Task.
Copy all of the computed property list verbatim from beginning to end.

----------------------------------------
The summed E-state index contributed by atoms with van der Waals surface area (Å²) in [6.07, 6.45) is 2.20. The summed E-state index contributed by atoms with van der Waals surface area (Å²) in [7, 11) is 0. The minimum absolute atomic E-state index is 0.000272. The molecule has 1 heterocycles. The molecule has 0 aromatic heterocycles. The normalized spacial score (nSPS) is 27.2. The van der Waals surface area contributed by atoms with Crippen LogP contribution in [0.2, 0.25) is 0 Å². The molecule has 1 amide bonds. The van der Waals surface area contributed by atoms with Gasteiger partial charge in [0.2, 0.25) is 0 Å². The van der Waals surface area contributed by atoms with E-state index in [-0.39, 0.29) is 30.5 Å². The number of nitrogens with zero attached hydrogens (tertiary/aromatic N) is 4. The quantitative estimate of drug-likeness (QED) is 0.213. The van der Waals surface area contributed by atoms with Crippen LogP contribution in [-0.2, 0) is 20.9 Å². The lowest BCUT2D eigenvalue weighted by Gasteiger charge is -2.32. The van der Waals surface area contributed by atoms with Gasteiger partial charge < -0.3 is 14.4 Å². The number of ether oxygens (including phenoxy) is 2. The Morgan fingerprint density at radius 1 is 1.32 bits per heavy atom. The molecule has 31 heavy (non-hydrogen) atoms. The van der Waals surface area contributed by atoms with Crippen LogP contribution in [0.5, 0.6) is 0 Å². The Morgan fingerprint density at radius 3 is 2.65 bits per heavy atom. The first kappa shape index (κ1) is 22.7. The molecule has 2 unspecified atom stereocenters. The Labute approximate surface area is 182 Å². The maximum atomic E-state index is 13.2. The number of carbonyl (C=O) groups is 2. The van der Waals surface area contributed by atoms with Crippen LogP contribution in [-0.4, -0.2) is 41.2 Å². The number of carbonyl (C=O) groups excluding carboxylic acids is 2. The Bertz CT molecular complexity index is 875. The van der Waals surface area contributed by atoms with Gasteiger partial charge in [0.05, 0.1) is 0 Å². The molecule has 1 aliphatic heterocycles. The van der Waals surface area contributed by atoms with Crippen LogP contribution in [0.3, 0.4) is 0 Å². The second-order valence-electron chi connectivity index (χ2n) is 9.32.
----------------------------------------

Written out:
The summed E-state index contributed by atoms with van der Waals surface area (Å²) in [6.07, 6.45) is 2.20. The summed E-state index contributed by atoms with van der Waals surface area (Å²) in [7, 11) is 0. The minimum absolute atomic E-state index is 0.000272. The molecule has 1 heterocycles. The molecule has 0 aromatic heterocycles. The normalized spacial score (nSPS) is 27.2. The van der Waals surface area contributed by atoms with Crippen LogP contribution in [0.2, 0.25) is 0 Å². The molecule has 1 amide bonds. The van der Waals surface area contributed by atoms with Gasteiger partial charge in [0.2, 0.25) is 0 Å². The van der Waals surface area contributed by atoms with E-state index in [-0.39, 0.29) is 30.5 Å². The number of nitrogens with zero attached hydrogens (tertiary/aromatic N) is 4. The quantitative estimate of drug-likeness (QED) is 0.213. The van der Waals surface area contributed by atoms with Crippen LogP contribution in [-0.2, 0) is 20.9 Å². The lowest BCUT2D eigenvalue weighted by Gasteiger charge is -2.32. The van der Waals surface area contributed by atoms with Gasteiger partial charge < -0.3 is 14.4 Å². The number of ether oxygens (including phenoxy) is 2. The Morgan fingerprint density at radius 1 is 1.32 bits per heavy atom. The molecule has 31 heavy (non-hydrogen) atoms. The van der Waals surface area contributed by atoms with Crippen LogP contribution in [0.5, 0.6) is 0 Å². The Morgan fingerprint density at radius 3 is 2.65 bits per heavy atom. The first kappa shape index (κ1) is 22.7. The molecule has 2 unspecified atom stereocenters. The Labute approximate surface area is 182 Å². The maximum atomic E-state index is 13.2. The number of carbonyl (C=O) groups is 2. The van der Waals surface area contributed by atoms with Crippen LogP contribution in [-0.4, -0.2) is 41.2 Å². The number of carbonyl (C=O) groups excluding carboxylic acids is 2. The Bertz CT molecular complexity index is 875. The van der Waals surface area contributed by atoms with Gasteiger partial charge in [0.05, 0.1) is 0 Å². The molecule has 1 aliphatic heterocycles. The van der Waals surface area contributed by atoms with Crippen LogP contribution in [0.3, 0.4) is 0 Å². The second-order valence-electron chi connectivity index (χ2n) is 9.32.